jVectorMap – Creating Custom JavaScript Maps

jVectorMapBased on the jQuery framework, jVectorMap provides a convenient top-level map plugin for websites.  Although the plugin doesn’t have the full flexibility of Google Maps, it does provide a way to link countries or states to user interface actions.  With a wide suite of available maps, the ready-built package can suffice for most purposes.  On more advanced websites, however, it is sometimes necessary to create custom maps for additional geographic regions.

There are two primary steps in custom map development – the first is obtaining source data for the map, and the second is converting that data into the format used by jVectorMap.  The map source data can be downloaded from Natural Earth Data, a website that takes public domain mapping information and organizes it in a central repository.  The “ne_10m_admin_1_states_provinces” map collection provides a full map of the world, together with state and province-level divisions within countries.  The map data is provided in the Shapefile format, which can be read by the open source QGIS software.  Before converting the Shapefile into the jVectorMap format, it is recommended to review the file contents in QGIS and create a plan for the file conversion.

The Shapefile from Natural Earth Data has two main components – the actual map coordinates, and the province-level features.  Features have information such as province name, location, Wikipedia URL, and country name.  Over 50 different features are provided in the Shapefile format.  In order to browse the available features, a program called “ogrinfo” from GDAL can be used to parse and query the Shapefile’s internal database:

ogrinfo.exe -al ne_10m_admin_1_states_provinces.shp -fields=YES -geom=NO

With the Shapefile data reviewed, the next step is to use a converter program to extract the target data into a jVectorMap format.  This is done through a converter tool provided in the jVectorMap source package.  Getting this tool to work can be a challenge due to versioning dependencies – the easiest method is to download OSGeo4W, perform the Express Desktop installation, installing a variety of pre-requisites and the gdal-python library.  Then, using the OSGeo4W shell and specifically referencing OSGeo4W’s python executable, the program should run properly.  Due to errors in the current converter.py program, it may also be necessary to add the following code to the top of the file:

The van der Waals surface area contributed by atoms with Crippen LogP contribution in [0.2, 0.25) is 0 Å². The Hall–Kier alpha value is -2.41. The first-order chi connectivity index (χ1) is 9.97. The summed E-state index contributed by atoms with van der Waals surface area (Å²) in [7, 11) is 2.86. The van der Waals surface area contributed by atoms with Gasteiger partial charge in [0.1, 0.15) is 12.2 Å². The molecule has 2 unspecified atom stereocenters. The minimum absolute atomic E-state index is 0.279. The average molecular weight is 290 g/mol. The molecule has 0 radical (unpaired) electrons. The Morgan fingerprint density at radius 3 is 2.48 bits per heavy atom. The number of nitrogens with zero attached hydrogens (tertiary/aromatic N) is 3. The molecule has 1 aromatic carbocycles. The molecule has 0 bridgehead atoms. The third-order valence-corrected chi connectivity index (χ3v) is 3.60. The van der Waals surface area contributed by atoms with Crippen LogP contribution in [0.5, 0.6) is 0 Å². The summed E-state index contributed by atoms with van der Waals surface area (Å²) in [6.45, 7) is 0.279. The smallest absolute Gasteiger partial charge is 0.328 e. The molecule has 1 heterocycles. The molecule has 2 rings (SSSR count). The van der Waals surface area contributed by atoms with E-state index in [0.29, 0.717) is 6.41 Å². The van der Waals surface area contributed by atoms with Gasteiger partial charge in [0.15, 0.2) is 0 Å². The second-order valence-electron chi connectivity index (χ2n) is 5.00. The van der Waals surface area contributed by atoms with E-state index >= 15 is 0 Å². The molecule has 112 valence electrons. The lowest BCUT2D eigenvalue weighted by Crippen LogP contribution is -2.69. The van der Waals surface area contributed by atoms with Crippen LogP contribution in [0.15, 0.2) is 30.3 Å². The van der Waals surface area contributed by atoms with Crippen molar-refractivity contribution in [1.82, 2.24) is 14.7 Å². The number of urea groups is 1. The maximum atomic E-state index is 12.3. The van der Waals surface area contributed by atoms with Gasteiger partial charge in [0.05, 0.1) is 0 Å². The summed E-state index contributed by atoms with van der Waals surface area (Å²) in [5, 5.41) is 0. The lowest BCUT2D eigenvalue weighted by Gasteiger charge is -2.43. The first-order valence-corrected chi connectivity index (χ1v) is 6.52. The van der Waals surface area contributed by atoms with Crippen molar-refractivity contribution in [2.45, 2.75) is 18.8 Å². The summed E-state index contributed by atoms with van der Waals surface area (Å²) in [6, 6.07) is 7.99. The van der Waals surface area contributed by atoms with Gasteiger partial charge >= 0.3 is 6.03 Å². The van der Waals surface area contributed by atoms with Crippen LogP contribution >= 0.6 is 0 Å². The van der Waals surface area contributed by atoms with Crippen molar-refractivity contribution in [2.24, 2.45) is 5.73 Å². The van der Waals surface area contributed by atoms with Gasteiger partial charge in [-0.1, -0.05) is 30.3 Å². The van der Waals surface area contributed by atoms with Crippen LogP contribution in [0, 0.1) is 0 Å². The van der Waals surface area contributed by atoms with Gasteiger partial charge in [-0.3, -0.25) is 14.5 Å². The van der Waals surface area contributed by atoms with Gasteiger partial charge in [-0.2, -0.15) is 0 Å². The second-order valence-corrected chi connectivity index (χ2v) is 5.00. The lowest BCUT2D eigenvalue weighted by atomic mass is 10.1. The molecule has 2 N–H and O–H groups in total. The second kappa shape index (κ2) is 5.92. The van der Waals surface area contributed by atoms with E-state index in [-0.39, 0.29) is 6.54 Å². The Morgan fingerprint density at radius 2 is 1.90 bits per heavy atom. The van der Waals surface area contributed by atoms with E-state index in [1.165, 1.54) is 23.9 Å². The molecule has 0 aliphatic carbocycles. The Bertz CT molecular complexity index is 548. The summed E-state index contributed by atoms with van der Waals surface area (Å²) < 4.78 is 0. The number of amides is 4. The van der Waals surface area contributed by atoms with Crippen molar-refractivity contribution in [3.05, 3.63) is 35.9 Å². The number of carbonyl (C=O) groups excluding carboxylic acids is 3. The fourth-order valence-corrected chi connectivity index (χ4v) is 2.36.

import shapely.wkb

Next, the converter can be run to parse the map file and extract country data:

c:\OSGeo4W64\bin\python.exe converter.py --country_code_index 14 --country_name_index 37 --longitude0 10.71 --where "iso_3166_2 = 'PL-'" --width 1000 --name "pl" --language "en" ne_10m_admin_1_states_provinces.shp pl.js

In this example, the program extracts the full map of Poland into the pl.js file.  It may be necessary to perform additional Regular Expression post-processing to bring the file into a format similar to the rest of the jVectorMap files:

Find: "(\w\w)\.([\w]*)": \{
Replace: "\1-\2": {

By combining a suite of open source software, from QGIS, to GDAL, to OSGeo4W, it is possible to generate vector maps from public domain Natural Earth Data.  These vector maps, in turn, can be used to create interactive user interface components on the web, ideal for applications from education, to sales and marketing.

Written by Andrew Palczewski

About the Author
Andrew Palczewski is CEO of apHarmony, a Chicago software development company. He holds a Master's degree in Computer Engineering from the University of Illinois at Urbana-Champaign and has over ten years' experience in managing development of software projects.

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